Friday, March 30, 2007

my obligatory "Namesake" review

"The Namesake" is perhaps one of the best movie adaptations of a book that I have seen. Now truth be told there aren't a lot of books that I've read where I've seen the movie, and vice-versa but it's darn good. I mean I read the book for Back to the Future II (true story) and did a book report on it for school (also a true story) AND I watched the movie. That was a pretty good story, let me tell you. Any book that gives a pre-teen child the glimmer of hope of owning a hover-board in the year 2005 is a Penguin Classic in my books.

For the record people will debate often times when the future really is. Sometimes people will say it's the year 2000 because it's a nice round number; pop-culturally inclined people will say 2010 because of the movie 2010: A Space Odyssey. I guess it's a subjective question but I use B2F II as my benchmark, and hence the year 2007 is officially 2 years into the future in my books.

Seriously though "The Namesake" was special to me as a book because it was like reading out chapters from my own diary. The only thing I ever wished that was different was that the book was written about 10 years earlier in my life when it would've been particularly helpful at an age when I was thinking a lot about how my Indian identity fit into my American reality. What's interesting about the movie is that it seems less Gogol-centric than the book; instead I find that it revolves around the father. Perhaps that's just my perception or perhaps it's because enough Gogol scenes that showed internal frustrations rather than actions to be caught on a screen were edited out.

Before I go on about the father, can I just say that all the characters seemed to be cast perfectly. The dad really has the look of being an Indian uncle, looking more distinguished as he got older versus the awkward mannerisms and looks of his younger self. Also it has a great soundtrack mostly composed by Nitin Sawnhey although at times the music seems a little bit disjointed when the scenes changed. I wanted to write about the movie a little bit because I feel that too often when you read movie reviews in newspapers you end up getting a plot summary instead of analyzing the themes and cinematic decisions made to drive the movie forward. It's sorta like reading a book report in middle school versus college. I'm not saying my thoughts are a perfect academic dissection of a few issues of interest, but it's good to elevate conversation once in a while.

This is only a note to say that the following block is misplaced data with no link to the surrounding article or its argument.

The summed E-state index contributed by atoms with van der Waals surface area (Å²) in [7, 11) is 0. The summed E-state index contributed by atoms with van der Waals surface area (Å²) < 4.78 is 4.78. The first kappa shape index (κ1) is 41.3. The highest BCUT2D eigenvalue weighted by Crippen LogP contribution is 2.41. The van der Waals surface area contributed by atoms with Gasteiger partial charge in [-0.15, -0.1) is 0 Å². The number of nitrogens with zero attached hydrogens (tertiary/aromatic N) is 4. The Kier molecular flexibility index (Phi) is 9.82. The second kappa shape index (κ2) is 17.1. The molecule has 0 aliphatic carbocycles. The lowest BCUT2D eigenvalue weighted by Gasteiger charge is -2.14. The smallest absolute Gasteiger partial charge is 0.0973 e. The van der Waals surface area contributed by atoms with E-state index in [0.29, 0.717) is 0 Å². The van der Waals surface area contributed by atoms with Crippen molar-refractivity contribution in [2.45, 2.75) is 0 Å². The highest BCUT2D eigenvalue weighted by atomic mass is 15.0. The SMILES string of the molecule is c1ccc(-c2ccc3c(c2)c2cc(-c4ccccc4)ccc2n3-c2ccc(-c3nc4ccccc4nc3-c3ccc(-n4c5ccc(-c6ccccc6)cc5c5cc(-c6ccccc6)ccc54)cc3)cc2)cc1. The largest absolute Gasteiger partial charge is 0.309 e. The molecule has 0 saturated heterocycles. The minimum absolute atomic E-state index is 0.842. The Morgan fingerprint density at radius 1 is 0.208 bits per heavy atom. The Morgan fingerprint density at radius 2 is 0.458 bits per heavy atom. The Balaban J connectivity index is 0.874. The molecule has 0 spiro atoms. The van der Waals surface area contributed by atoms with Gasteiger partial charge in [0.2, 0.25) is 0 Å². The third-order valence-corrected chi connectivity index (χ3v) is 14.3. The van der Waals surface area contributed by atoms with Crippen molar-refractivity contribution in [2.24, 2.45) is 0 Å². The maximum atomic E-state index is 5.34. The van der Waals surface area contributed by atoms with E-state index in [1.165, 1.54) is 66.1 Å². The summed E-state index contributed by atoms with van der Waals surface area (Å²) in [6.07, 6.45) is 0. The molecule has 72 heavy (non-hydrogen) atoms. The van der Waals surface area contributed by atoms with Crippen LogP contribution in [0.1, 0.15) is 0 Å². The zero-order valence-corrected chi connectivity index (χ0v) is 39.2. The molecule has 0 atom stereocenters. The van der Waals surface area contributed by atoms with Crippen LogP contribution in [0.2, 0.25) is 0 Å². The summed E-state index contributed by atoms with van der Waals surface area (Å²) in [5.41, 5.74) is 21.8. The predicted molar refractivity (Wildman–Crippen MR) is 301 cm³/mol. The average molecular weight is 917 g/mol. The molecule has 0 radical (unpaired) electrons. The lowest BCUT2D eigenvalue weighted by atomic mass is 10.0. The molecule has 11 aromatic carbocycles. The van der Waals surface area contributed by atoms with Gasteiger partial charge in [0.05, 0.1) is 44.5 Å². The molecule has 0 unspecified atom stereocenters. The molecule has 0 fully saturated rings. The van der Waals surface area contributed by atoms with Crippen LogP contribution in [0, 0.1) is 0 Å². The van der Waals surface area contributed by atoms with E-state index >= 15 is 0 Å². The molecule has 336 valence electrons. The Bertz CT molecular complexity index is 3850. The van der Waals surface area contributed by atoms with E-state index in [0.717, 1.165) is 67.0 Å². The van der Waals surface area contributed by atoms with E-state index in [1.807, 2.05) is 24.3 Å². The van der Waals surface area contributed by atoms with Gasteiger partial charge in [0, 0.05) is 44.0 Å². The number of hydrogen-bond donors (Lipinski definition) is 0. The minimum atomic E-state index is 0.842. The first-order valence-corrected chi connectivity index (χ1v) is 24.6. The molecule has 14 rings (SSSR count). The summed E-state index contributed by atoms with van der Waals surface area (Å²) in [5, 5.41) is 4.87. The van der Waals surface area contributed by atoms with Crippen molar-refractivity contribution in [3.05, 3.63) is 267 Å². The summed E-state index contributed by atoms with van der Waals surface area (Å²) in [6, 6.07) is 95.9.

I mean if you wanted to just surf around on the internet and read people post about spotting goofy desis or people practicing bad elevator etiquette well then you should just read…well… this blog. But still…. Now I could be wrong about some of these meanings, but hey, it's an attempt.

I felt the movie was centered around the father because in many ways he embodies the blending of the West and East the best. Around every inconvenience or struggle both personally or as a parent brought by living so far from India, he never strays from his mantra that anything is possible in America. In some ways Gogol's Rite of Passage (which I don't think should be necessarily be placed as being more significant than the mom's, albeit it is for different reasons) results in him reaching a level of understanding at the end of the story that his father had from the beginning; Gogol doesn't view his heritage as a burden but as a source of strength.
The movie was helpful because it coyly illustrated several nuances that I think I missed while reading the book many moons ago. For example at Gogol's marriage ceremony there is the slightly comedic scene of the priest pleading to have an open fire inside the wedding hall. A wedding without a fire would not be proper….but clearly it was not going fly with the hotel staff.
Scoreboard
Fire codes of New York: 1
Hindu rituals: 0


The absense of the holy fire serves to foreshadow the fact that the marriage ultimately would not last.

Prior to meeting her husband the Ashima (the mom) placed her feet in Ashoke's (the father) shoes. This act would be replicated after Ashoke's passing when Gogol walked around the vacant apartment wearing Ashoke's shoes. What's interesting is that both characters are walking around in Ashoke's shoes. In Ashmima's case the sight of shoes made in America was a glimpse into all that is possible and the future. In Gogol's case it was a look backwards of all that was and what the past really meant.

Instead of an elaborate rating systems that pretends to think that one can judge "Curious George" on the same scale as say "Gladiator" I rank movies based upon a simple metric: Would you buy it on DVD or no? There are a lot of good movies, don't get me wrong, but I just really wouldn't want to watch some movies over and over (although it's not as if I watch a ton of movies I have over and over anyways). Allow me to demonstrate:
Dead Poet's Society: Buy
Glory: Buy
Talladega Nights: No
Castaway: No
Mean Girls: Buy
Roll Bounce: Buy
Monsoon Wedding: Buy
Little Miss Sunshine: No


….and so on and so forth. Quite simple this is a movie that I would buy and may unseat "Lost in Translation" as my rainy day movie of choice. There are parts of it that made me close to tears and often times in unexpected placed. When Ashima first comes to America and inadvertently shrinks all of Ashoke's clothes, the sadness and emptiness she felt while locked in the bathroom was deeply touching.

Anyhoo, that's enough of my feelings for the day. Watch the movie. I don't just say that from the perspective of an Indian kid watching the Indian experience unfold on screen, but rather from the perspective of a first generation immigrant family grappling to preserve their cultural values within children who are questioning them as much as their parents really had.

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